Nature vs. Nurture: Effects on Eggshell Pigmentation

Pritchard, Forrest. “Feed Time.” “What is ‘Free-Range Chicken’?,” Smith Meadows, 4 Oct. 2012, <http://smithmeadows.com/farm/what-is-free-range-chicken/>. Accessed 2 December 2019.

Although a hen’s genes are primarily responsible for the coloration of her eggs, there are many environmental factors that can impact the pigmentation of eggshells. Such factors include the chicken housing system, hen age, hen diet, hen stress levels, and the presence of diseases. Chickens raised for large-scale egg production are typically housed in cages or allowed to roam around as “free-range chickens.” Poultry farmers have a harder time maintaining chicken shell color in free-range flocks. However, the exact reason has yet to be studied or determined. A hen’s age can also affect the coloration of her eggs. Generally, the older the hen becomes, the less intense the pigmentation of her eggs. Again, researchers have yet to determine why this is the case. Diet can also influence eggshell color. Certain probiotics, specifically Bacillus subtilis, intensify shell color in hens laying brown eggs. Also, because iron is a chelating carrier, feed with Fe soy proteinate improves eggshell color in hens that lay brown eggs. Another element, vanadium, can be detrimental to eggshell color. For this reason, poultry feed suppliers keep vanadium levels low in chicken feed or increase Vitamin C levels to counteract the effects of vanadium. Stress from overhandling or relocation can result in delayed egg production by 3 hours and poor egg pigmentation. Molting stress, environmental disturbances, and physical stress (such as temperature changes or feather-plucking) can also lead to paler egg coloration. Certain illnesses can impact egg pigmentation. Several studies have been conducted on the effects of different strains of infectious bronchitis virus, or IBV, in chickens. Many IBV strains result in a drop in egg production and paleness in shell color (specifically in brown-egg layers). Because researchers have yet to understand the cellular mechanisms involved in eggshell coloration, it is unclear how exactly IBV affects the secretion and deposition of pigment onto the shells.[3]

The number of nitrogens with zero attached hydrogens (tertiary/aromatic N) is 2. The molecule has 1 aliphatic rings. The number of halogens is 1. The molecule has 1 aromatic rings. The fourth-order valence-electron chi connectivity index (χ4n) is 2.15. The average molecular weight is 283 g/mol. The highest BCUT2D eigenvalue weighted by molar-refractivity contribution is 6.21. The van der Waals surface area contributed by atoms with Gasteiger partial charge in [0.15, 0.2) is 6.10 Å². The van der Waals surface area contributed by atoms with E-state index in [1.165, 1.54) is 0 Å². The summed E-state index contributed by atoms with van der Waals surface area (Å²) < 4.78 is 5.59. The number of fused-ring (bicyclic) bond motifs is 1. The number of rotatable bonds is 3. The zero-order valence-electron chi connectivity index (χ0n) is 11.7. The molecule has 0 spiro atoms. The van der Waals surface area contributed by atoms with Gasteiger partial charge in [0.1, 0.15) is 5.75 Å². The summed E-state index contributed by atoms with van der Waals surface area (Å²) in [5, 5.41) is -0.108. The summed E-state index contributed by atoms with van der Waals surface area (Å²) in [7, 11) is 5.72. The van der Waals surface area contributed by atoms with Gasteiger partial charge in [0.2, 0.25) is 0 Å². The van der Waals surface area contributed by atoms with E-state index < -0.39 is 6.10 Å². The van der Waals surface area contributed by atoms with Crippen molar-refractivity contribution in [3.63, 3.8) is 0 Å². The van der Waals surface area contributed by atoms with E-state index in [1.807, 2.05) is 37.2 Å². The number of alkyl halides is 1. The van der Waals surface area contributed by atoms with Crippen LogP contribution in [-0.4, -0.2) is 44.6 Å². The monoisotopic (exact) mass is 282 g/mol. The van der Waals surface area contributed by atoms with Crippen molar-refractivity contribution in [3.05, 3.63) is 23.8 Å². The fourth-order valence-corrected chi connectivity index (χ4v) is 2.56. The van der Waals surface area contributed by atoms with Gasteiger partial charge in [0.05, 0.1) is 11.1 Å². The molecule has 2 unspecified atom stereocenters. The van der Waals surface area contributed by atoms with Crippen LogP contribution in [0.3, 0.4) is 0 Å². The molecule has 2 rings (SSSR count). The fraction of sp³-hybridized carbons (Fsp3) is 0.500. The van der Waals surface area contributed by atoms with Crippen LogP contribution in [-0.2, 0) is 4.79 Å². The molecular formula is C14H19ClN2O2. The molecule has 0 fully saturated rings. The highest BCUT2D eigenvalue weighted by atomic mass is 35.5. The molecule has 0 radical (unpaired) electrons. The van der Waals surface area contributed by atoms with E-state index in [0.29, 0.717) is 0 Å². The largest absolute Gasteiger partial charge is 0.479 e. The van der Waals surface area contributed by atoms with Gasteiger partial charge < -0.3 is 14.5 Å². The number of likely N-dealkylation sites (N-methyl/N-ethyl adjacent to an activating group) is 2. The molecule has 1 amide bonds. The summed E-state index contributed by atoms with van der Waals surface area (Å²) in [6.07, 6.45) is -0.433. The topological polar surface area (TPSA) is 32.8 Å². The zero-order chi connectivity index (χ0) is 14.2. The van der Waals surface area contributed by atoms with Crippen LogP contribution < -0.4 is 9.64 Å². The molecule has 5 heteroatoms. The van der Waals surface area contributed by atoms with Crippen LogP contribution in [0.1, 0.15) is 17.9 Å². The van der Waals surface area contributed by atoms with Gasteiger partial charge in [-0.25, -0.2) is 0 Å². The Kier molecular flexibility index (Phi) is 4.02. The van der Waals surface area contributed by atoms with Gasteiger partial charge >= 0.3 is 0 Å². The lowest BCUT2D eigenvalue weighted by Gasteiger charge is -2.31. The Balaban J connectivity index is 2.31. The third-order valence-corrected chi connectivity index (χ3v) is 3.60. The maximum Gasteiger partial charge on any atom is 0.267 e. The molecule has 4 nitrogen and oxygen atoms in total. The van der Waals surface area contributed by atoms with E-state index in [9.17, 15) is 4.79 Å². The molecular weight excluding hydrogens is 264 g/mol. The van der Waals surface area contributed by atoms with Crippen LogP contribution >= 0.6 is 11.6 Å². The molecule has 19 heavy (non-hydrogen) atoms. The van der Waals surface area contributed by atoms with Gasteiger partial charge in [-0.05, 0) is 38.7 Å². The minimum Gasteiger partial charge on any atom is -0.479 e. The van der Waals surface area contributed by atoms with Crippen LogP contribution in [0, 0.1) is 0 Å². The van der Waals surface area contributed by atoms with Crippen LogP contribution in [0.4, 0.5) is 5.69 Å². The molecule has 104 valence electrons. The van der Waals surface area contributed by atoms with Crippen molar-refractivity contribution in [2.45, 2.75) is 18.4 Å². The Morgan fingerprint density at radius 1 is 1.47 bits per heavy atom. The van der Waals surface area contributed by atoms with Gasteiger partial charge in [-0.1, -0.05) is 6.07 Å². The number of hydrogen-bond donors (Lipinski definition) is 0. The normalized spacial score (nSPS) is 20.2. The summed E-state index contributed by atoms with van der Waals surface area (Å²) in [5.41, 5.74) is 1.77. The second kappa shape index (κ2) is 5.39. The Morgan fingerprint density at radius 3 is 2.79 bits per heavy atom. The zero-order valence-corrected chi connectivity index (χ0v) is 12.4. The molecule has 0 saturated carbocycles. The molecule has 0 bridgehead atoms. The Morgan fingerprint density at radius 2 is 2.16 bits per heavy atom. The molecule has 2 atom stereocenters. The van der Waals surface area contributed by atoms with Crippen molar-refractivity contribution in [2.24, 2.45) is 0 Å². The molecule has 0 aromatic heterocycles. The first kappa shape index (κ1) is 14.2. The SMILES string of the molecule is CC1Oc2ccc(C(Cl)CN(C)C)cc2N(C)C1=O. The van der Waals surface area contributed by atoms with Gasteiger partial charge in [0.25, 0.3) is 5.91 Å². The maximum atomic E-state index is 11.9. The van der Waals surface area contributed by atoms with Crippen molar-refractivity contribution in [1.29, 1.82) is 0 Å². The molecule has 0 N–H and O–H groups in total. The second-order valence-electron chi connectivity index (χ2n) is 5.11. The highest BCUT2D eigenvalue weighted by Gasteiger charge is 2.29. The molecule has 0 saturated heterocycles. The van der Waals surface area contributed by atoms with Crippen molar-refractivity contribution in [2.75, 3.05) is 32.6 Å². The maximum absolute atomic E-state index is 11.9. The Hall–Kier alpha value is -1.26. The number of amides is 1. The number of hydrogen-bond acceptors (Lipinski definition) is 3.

Conclusion

Chicken egg color is determined by presence of three main pigments: protoporphyrin, biliverdin, and biliverdin-zinc chelate. Varying levels of the three pigments result in a myriad of different shades of eggshells.[1] Although seven genes have been identified in relation to eggshell pigmentation for white and brown eggs, further research is necessary to determine the cellular mechanisms for the secretion and deposition of pigment.[3] Differing from the white and brown egg phenotypes, the blue egg phenotype arose due to the integration of an endogenous retrovirus that enhanced the expression of the SLCO1B3 gene. Again, more research is necessary to determine the exact cellular mechanisms behind the secretion and deposition of biliverdin pigment in blue egg laying hens.[4] Furthermore, despite genes playing a crucial role, the environment also greatly influences eggshell coloration. Thus, eggshell color is the product of both nature and nurture.[3] Despite egg color not being known to affect nutritional value, analysis of egg color in chickens can help the poultry industry best appeal to consumers who demand certain colors of eggs.[1] Also, study of the blue egg color phenotype in chickens can enhance our understanding of viruses and their integration into the genomes of certain organisms.

References

  1. 1.0 1.1 1.2 1.3 Zheng, C. , Li, Z. , Yang, N. and Ning, Z. (2014), Candidate Genes Affecting Eggshell Color. Animal Science Journal, 85: 506-510. doi:10.1111/asj.12182
  2. 2.0 2.1 University of Nottingham. "Unscrambling the genetics of the chicken's 'blue' egg." ScienceDaily. ScienceDaily, 20 August 2013. www.sciencedaily.com/releases/2013/08/130820083654.htm.
  3. 3.0 3.1 3.2 3.3 3.4 S. Samiullah, J. R. Roberts, K. Chousalkar, Eggshell color in brown-egg laying hens — a review, Poultry Science, Volume 94, Issue 10, October 2015, Pages 2566–2575, https://doi.org/10.3382/ps/pev202
  4. 4.0 4.1 4.2 4.3 4.4 Wragg, David, et al. "Endogenous Retrovirus EAV-HP Linked to Blue Egg Phenotype in Mapuche Fowl." PLOS ONE 8.8 (2013): 1-9. Web.
  5. R. Zhao, G.-Y. Xu, Z.-Z. Liu, J.-Y. Li, N. Yang, A study on eggshell pigmentation: biliverdin in blue-shelled chickens, Poultry Science, Volume 85, Issue 3, March 2006, Pages 546–549, https://doi.org/10.1093/ps/8. Web.


Edited by Zora Mosley, student of Joan Slonczewski for BIOL 116 Information in Living Systems, 2019, Kenyon College.